As contagion swept through the eurozone and Chinese trade data reinforced impressions that the powerhouse economy is cooling off, BHP Billiton this week priced €2 billion-worth ($2.55 billion) of bonds under a medium-term note programme, which will raise €20 billion overall.
The six-year and twelve-year bonds will yield 2.125% and 3% respectively, while its US ten-year notes issued in February yield 2.875%, a rate that many sovereign nations would have cause to envy, as the chart from the Trading Economics website illustrates.
It comes as little surprise that the enfants terribles of the eurozone family are seen as far riskier debtors than BHP, which has in recent weeks signalled its intention to curb spending.
But even Australia, which was one of the only western nations not plunged into recession as the global financial crisis struck, borrows at a higher rate than the miner to which it plays host.
Hotline, who cannot remember the last metal market story he wrote that did not mention China, also views it as a little peculiar that the Asian economy borrows at a higher rate than BHP.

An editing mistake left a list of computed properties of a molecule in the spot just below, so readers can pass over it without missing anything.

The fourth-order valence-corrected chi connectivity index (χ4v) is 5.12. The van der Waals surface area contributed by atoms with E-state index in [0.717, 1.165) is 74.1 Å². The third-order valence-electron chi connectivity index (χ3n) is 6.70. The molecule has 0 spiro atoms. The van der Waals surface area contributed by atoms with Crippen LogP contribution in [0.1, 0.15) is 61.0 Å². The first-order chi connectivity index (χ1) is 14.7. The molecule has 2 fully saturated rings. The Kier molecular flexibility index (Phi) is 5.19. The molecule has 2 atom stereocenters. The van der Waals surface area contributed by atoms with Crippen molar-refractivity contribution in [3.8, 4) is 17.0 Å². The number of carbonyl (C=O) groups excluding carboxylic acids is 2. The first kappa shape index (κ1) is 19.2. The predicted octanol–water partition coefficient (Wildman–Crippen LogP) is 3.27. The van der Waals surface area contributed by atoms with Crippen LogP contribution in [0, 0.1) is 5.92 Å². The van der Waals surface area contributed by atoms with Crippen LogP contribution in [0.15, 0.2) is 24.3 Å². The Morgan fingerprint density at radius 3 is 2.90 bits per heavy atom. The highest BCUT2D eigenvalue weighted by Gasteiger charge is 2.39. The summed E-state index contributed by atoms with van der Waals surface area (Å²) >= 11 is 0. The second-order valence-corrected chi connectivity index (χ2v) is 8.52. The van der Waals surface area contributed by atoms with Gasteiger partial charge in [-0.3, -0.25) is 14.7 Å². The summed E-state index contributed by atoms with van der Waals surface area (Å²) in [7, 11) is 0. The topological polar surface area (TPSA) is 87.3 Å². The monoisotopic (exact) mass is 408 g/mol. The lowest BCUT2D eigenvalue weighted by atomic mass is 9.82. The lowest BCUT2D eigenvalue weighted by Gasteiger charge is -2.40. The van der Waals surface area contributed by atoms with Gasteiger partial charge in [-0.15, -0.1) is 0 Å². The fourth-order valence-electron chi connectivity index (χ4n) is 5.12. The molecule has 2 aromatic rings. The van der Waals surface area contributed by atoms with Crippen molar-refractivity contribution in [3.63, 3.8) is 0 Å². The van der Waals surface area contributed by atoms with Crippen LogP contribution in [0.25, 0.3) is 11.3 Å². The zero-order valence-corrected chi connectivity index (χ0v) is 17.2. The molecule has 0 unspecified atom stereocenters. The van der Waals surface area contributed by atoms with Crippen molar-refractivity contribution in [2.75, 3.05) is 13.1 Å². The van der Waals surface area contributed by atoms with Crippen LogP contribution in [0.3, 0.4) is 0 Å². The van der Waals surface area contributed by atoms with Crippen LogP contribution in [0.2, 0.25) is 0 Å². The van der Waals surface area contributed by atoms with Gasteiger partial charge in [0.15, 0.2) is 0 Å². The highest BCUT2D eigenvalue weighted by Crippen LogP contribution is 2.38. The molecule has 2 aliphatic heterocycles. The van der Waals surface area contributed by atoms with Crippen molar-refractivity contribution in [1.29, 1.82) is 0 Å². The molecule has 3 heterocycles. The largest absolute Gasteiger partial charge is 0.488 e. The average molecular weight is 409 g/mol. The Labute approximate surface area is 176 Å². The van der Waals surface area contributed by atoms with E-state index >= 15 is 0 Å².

As Ernst & Young said in a piece for Metal Bulletin, large-cap miners are enjoying such favourable rates in the bond markets that equity financing has largely become unnecessary – which may provide some small relief to exploration-stage miners that would struggle to compete with the likes of BHP for nervous equity investors’ cash.
BHP ceo Marius Kloppers is keen to preserve the company’s impressive standing in debt markets, as well its favourable credit ratings. Its stable long-term A+ and A1 ratings from Standard & Poor’s and Moody’s, respectively, are among the highest awarded in the mining segment.
BHP’s large-cap peers have equally seen their standing in debt markets grow surer in recent years as they have used cash from stronger, higher-priced sales to reduce leverage, buy back shares, and reinvest in assets that will allow them to remain their competitive positions globally.
Freeport McMoran, for example, recently issued three tranches of debt totalling $3 billion, the most costly of which yields 3.55%.
That money, in turn, was used to fund the early redemption of older bonds that paid out 8.75%, a rather more onerous rate that did not reflect the fact that miners now are in ruder financial health than most of the countries they are mining in, and not far off some of the countries they are listed in.
The comparison only takes you so far, of course.
Those seeking security in an uncertain world cannot, as yet, emigrate to BHP Billiton.